(BlackNews.com) — Lupus is a potentially serious autoimmune disease that can run in families. Ninety percent of lupus patients are women, and those of African, Asian or Native American heritage are most at risk.

For unknown reasons, the disease causes the body’s immune system to attack healthy tissue, leading to a wide range of symptoms that can include extreme fatigue, joint and muscle pain, sensitivity to sunlight, skin rashes and hair loss among others. The disease can lead to problems with vital organs including the heart, kidneys and liver. There are two types of lupus – discoid lupus and systemic lupus – discoid usually affects the skin and systemic can affect internal organs as well as the skin. With proper medical care, lupus can frequently be controlled, but if left untreated or it is very sever, it can be debilitating and even fatal.

Hair loss and rashes are often the most obvious signs of lupus. There are four ways lupus can cause hair loss, and each is discussed below. Lupus sufferers may be extremely distressed about lupus-related hair loss, but the good news is that help is available.

* Discoid lupus is one of the ways lupus affects the skin. It mostly affects sun exposed areas such as the face, neck, head and arms. Flare ups can be triggered by excessive exposure to the sun. The rash caused by discoid lupus is destructive to tissue, and often leads to scarring, which on the scalp leads to hair loss. When discoid lupus causes hair loss, inflammation and scarring damage the hair follicles, which can progress to irreversible baldness.

* Systemic lupus goes through cycles of active flare ups and remission, and the flare ups are often signaled by hair loss. Lupus can leave sufferers feeling run down, often with a low grade fever and extreme fatigue. It can also be very stressful to live with lupus, especially when the patient is first coming to terms with the diagnosis and learning to manage the condition. Whenever the body is this ill and stressed, there is a risk of hair loss. An individual would usually notice diffuse shedding of their hair with progressive thinning if the illness is prolonged.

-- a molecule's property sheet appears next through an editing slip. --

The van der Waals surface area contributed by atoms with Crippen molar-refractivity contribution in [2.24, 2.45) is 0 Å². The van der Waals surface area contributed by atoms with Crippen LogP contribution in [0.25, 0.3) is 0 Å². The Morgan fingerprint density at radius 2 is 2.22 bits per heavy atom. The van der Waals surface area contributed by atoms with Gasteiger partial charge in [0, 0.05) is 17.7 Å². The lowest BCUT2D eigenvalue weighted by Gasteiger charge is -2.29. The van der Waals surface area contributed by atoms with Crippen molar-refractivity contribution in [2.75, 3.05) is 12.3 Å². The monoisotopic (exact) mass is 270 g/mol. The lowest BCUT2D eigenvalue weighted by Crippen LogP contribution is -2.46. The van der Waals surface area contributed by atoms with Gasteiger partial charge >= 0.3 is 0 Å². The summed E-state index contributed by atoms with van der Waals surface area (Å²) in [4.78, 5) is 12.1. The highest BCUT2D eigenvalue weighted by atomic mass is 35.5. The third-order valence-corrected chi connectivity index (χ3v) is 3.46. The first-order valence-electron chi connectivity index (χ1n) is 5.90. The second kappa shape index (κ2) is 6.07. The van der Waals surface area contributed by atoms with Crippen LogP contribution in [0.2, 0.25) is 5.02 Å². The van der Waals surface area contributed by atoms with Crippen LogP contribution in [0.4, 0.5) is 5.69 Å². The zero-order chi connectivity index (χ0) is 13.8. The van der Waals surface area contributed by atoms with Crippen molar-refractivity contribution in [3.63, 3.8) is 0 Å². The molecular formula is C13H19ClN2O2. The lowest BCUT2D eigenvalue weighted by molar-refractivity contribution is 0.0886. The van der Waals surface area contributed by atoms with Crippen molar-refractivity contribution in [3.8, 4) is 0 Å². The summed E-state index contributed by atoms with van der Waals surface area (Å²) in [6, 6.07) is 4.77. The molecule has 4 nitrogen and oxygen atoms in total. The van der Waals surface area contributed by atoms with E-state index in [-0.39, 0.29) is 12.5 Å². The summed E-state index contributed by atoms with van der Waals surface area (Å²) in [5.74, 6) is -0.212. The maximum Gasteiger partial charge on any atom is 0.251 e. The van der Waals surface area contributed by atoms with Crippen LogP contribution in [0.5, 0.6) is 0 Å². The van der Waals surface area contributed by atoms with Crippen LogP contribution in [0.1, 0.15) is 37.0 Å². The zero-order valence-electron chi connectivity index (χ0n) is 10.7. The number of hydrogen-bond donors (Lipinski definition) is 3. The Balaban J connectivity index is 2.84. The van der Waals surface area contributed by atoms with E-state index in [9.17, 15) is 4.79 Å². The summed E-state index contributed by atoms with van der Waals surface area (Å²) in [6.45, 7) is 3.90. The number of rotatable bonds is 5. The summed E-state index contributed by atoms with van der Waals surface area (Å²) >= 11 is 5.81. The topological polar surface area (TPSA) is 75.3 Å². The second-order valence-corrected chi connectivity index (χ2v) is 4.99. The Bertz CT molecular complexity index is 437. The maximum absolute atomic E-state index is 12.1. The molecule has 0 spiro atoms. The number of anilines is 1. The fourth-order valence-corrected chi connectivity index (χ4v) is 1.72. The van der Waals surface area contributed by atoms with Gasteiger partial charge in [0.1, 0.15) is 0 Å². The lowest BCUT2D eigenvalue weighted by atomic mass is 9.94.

One might see distinctive short, broken, brittle hairs around the edges of the scalp that are the hallmark of lupus-related hair loss. When the disease is controlled or in remission, the hair will begin to grow back. Unlike discoid lupus, the scalp is not scarred permanently.

* Medications used to treat lupus can contribute to hair loss as well. Non-steroidal anti-inflammatory drugs (NSAIDs) are used to treat lupus and can contribute to hair loss. Chemotherapy medications such as cyclophosphamide are also used occasionally, and they do cause hair loss. Hair loss caused by medications is normally temporary, which does not make it any nicer to live with, of course.

However, since medications to treat lupus frequently have to be taken for years, medication related hair loss can be a long term problem.

The good news is that whichever of these reasons cause hair loss in lupus patients, help is available. Diagnosing lupus early, including biopsies from the scalp when indicated plus appropriate treatment is the key to preventing permanent baldness due to lupus. The exact methods of treatment will depend on the specific findings – or causes – but can include oral medications, topical medications and localized injections to the areas of hair loss.

Prevention is better than any cure, of course, so it is vital that lupus patients follow their doctor’s instructions about lifestyle changes such as avoiding sun, getting adequate rest, proper nutrition and complying with their treatment plan to best manage the disease. Lupus patients suffering hair loss should talk to their dermatologist and hair care professional about the best way to cope with the hair loss, groom & style the hair and promote healthy hair growth.

Dr. Seymour Weaver is on a mission to educate about Lupus and Hair Loss in African American Women. In his new book, “Dr. Weaver’s Black Hair Loss Guide: How to Stop Thinning Hair and Avoid Permanent Baldness,” he provides medical insight and guidance for a sensible approach to hair loss.


Dr. Seymour Weaver

Special to the AFRO